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William F. Buckley,
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Despite its nearly four-hour running time, this is a uniquely personal look at movies from one of the late 20th century's great directors and film historians. The film consists of head & shoulder shots of Scorsese speaking into the camera for a minute or two, followed by 10-15 minutes of film clips with Scorsese voice-over. Scorsese approaches the films in terms of how they affected him as a director foremost and as a storyteller/film fan second. Segments include "The Director as Smuggler," "The Director as Iconoclast", and so on. The Journey begins with silent masters like D.W. Griffith and ends in 1969 - when Scorsese began to make films; as he says in closing, "I wouldn't feel right commenting on myself or my contemporaries."Written by
"Movies fulfil a spiritual need to share a common memory"
When the British Film Institute asked Martin Scorcese to create the American part of its Century of the Cinema series, he grabbed the opportunity with both hands. A Personal Journey through American Movies is a fascinating, wide-ranging and, as the title says, a highly personal look at Hollywood cinema.
Scorcese's story is primarily about Hollywood's directors actors, producers, screenwriters and other collaborators barely get a mention. He states right from the beginning that for him the primary conflict within the film industry is that between the director's vision and the distributor's profit motive, between art and commercial viability. He even opens with a clip from Vincente Minnelli's The Bad and the Beautiful, one of the earliest films to openly explore this contradiction. This dictates the structure for the documentary. Scorcese looks at how genres have darkened and clichés have become challenged, how mavericks have challenged the production code, and how certain filmmakers fell from grace when they dared to be different. However, Scorcese never falls into the auteurist trap of dismissing directors who consistently pleased the studio bosses (he lavishes praise on Cecil B. De Mille), or those who had less of a recognisable style but were master craftsmen of the cinema nonetheless.
Scorcese doesn't necessarily focus on his absolute favourite directors either (Orson Welles and Alfred Hitchcock, two of Scorcese's biggest influences, are only mentioned in passing). Instead, he looks at the individuals and the films that serve to tell his story. For example, he shows us a succession of John Ford films to show how the western evolved. He looks at the work of Vincente Minnelli (probably the most often referenced director of the documentary) to show how a supposedly wholesome genre like the musical could also have darker undercurrents. I can imagine that, had this assignment not been limited to America, Scorcese would have also loved to talk about, for example his Italian influences or his British hero Michael Powell. As it is, he stretches the definition of American movies to include both the Hollywood films of immigrant directors such as FW Murnau, Billy Wilder and Douglas Sirk, as well as the work of US-born filmmakers that was produced elsewhere such as that of Stanley Kubrick.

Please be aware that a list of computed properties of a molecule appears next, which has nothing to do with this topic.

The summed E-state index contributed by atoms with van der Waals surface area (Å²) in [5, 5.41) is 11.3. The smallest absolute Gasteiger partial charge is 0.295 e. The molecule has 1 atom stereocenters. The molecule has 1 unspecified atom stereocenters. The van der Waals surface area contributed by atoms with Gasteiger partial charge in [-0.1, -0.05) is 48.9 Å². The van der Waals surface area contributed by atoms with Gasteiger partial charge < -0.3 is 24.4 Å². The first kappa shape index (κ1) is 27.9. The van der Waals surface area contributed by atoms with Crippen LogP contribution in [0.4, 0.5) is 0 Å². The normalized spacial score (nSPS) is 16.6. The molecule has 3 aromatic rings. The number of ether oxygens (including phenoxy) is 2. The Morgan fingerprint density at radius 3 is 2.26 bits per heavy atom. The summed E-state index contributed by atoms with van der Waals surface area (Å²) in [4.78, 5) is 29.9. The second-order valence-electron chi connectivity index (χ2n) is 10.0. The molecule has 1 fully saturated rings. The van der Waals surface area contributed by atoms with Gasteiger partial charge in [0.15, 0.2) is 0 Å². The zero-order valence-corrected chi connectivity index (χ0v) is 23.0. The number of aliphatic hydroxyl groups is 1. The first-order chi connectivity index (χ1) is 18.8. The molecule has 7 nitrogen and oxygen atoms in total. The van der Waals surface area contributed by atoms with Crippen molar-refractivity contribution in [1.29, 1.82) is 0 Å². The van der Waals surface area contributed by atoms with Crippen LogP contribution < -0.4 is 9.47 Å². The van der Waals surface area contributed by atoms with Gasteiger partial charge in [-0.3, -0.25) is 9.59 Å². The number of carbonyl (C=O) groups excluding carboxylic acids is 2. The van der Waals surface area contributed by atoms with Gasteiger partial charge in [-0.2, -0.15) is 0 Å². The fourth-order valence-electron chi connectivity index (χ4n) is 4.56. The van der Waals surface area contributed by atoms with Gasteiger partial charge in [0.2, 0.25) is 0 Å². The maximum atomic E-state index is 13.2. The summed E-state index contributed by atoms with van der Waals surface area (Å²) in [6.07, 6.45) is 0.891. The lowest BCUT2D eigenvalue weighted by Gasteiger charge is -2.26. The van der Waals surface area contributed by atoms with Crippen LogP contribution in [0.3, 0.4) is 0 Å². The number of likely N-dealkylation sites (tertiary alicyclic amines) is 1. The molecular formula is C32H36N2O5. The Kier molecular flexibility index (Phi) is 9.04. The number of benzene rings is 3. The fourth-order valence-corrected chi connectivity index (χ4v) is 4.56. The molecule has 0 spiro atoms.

Rather than simply tell the story of Hollywood chronologically, Scorcese compares films from various eras in order to tackle various subjects. In his section on the language and tools of cinema, he begins with DW Griffith, looks at the coming of sound, colour and widescreen and inevitably ends up going over computer generated effects which, although Scorcese is not keen on them, he is even-handed enough to include clips of George Lucas and Francis Ford Coppola defending them. However, he doesn't simply finish the chapter here as if this is the end of it. Instead, he then rewinds back to the 1940s, to show how a low-budget horror like The Cat People can achieve effective results from the simplest and cheapest of elements.
A Personal Journey through American Movies has to be one of the best film documentaries made. There were a number of outstanding directors and pictures which I would never have discovered without, and even the most seasoned of film buffs would be likely to find something new in its broad scope. Scorcese has also restored the balance to forgotten or undervalued pictures. I was pleased to see that, when he talks about Kubrick in his "Iconoclasts" chapter, he looks at Lolita and Barry Lindon, for me his two most underrated films. Scorcese's respect for the medium is on display in the way he allows clips to play out fully, rather than just giving us tiny bits, and he interrupts them with talking heads (a combination of archive and new interviews) only when necessary. There is a bit of bias towards the 40s and 50s, but that is hardly surprising since it is the era in which Scorcese grew up and discovered cinema. And after all, I don't think this documentary could have been achieved had it not been a personal journey.
One word of warning though, in its in depth look at certain pictures, this documentary does contain a fair few spoilers.
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